From Marquee to Burning Man, Yanay has been rising amongst the ranks of house and techno DJs, leaving her mark on the rapidly growing scene. I jumped on the opportunity to connect with Yanay after her opening set for Lee Foss last month—a powerfully groovy set pulsating with tech house and brooding techno—and let her build a narrative around our core questions on DJing and production.
If you could sit across from your sixteen-year-old self right now, with all the current knowledge of music you have, what advice would you give your younger self?
I would tell myself to learn the keyboard and guitar. I wish I would’ve learned these two instruments at a younger age; it would definitely have been easier. To learn an instrument is the one piece of advice I would give anyone. It is invaluable.
Tell us about yourself. What makes you stand out?
I put a lot of work in my craft, before and during my sets. I always look out at the crowd and make sure people are dancing. I also love to sing. I have a surprise for everyone in the next few months.
Why did you start DJing?
I love house music. I would be out dancing and see how happy people around me would be. I wanted to make all those people happy and dance, too. A friend told me to go to DJ school as soon as I expressed interest and a few months later I signed up for Dubspot where I learned Traktor. I highly recommend Dubspot for anyone interested in DJing or music production. My friend DJ Anthony Velarde believed in me and had me play at La Zarza—what used to be my favorite underground spot in New York. A few months later my friend Brandon Rullan gave me the amazing opportunity to open for him at Provocateur, a place I now call home.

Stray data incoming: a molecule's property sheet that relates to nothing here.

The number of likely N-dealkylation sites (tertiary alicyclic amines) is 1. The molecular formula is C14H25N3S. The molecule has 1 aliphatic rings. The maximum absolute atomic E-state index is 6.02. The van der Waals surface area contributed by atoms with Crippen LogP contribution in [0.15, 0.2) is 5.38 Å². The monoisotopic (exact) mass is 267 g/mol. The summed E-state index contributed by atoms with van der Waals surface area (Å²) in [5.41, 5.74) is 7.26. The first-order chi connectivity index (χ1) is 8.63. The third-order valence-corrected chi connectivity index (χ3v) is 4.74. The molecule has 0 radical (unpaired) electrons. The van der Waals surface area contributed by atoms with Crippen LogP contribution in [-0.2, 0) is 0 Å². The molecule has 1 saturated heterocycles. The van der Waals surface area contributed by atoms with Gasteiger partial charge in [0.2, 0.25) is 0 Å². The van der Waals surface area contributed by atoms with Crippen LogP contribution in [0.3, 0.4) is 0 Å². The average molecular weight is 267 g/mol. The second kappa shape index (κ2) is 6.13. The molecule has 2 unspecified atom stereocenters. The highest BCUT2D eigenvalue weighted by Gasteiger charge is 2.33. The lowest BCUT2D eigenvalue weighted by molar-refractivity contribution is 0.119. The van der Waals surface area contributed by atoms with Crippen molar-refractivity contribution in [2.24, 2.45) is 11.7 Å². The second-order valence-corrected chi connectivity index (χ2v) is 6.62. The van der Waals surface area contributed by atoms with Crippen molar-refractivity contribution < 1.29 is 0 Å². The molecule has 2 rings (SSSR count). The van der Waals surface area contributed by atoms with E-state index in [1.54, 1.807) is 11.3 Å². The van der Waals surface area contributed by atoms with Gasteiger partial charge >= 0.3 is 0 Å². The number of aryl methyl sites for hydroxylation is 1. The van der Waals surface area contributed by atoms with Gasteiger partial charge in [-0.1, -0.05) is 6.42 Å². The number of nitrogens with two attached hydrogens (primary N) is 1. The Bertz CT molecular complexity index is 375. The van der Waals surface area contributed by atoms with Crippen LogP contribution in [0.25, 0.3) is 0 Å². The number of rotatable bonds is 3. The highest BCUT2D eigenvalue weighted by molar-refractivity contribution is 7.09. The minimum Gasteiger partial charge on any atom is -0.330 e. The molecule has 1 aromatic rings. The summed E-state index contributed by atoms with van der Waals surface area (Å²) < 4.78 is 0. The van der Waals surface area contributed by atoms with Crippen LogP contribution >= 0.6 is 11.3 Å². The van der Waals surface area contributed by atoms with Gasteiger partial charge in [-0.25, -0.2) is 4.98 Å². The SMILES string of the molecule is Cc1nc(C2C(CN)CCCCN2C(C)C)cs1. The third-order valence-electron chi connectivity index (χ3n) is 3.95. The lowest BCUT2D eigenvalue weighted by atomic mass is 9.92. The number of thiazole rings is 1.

If you were a new DJ today, with no music knowledge or following, outline your schedule and tools you would use in your first year to have the biggest impact on the music industry.
I would start networking as much as possible. Learn as much as I could about the industry. Choose venues where people from all over the world frequent.
Take us through your creative process. Do you have any rituals?
I’ll share with you my favorite ritual: I always listen to the tracks beforehand and dance around to get the feeling and decide which part of the set I’ll place the track in. It’s so much fun—I pick up my kitties and dance with them too.
Who are your biggest inspirations?
Erick Morillo is definitely one that comes to mind. I remember being in Pacha six years ago when he was playing. Right then and there I fell in love with house music. I felt so free. The way the music made my body move—it gives me chills just thinking about it. You could tell he was so in love with the music.
What have been your top three musical accomplishments?
Being comfortable in the booth and enjoying what I’m doing instead of overthinking things is my first and biggest musical accomplishment. Finding my sound and not being afraid to play what I love would be my second biggest accomplishment. My third would be just continually touching people’s lives with my music.
What genres define you?
House, deep house, tech house and techno.
Do you have any advice on promoting music?
Word of mouth and social media. It’s all about social media these days.
What artists have impressed you the most in the last year?
Nicolas Masseyeff. I’m loving his remix of Eddy Romero’s “Back in London.” Also, Joeski has really impressed me. I’m loving “Black Door” which is part of his new EP.
Which set are you most excited about playing?
For the first time I’ll be playing at Burning Man and I can’t contain my excitement! One of my favorite places on earth. My music will reach so many people from all over the world. That’s priceless.
Photography by Steven Ekerovich and Chris Lavado.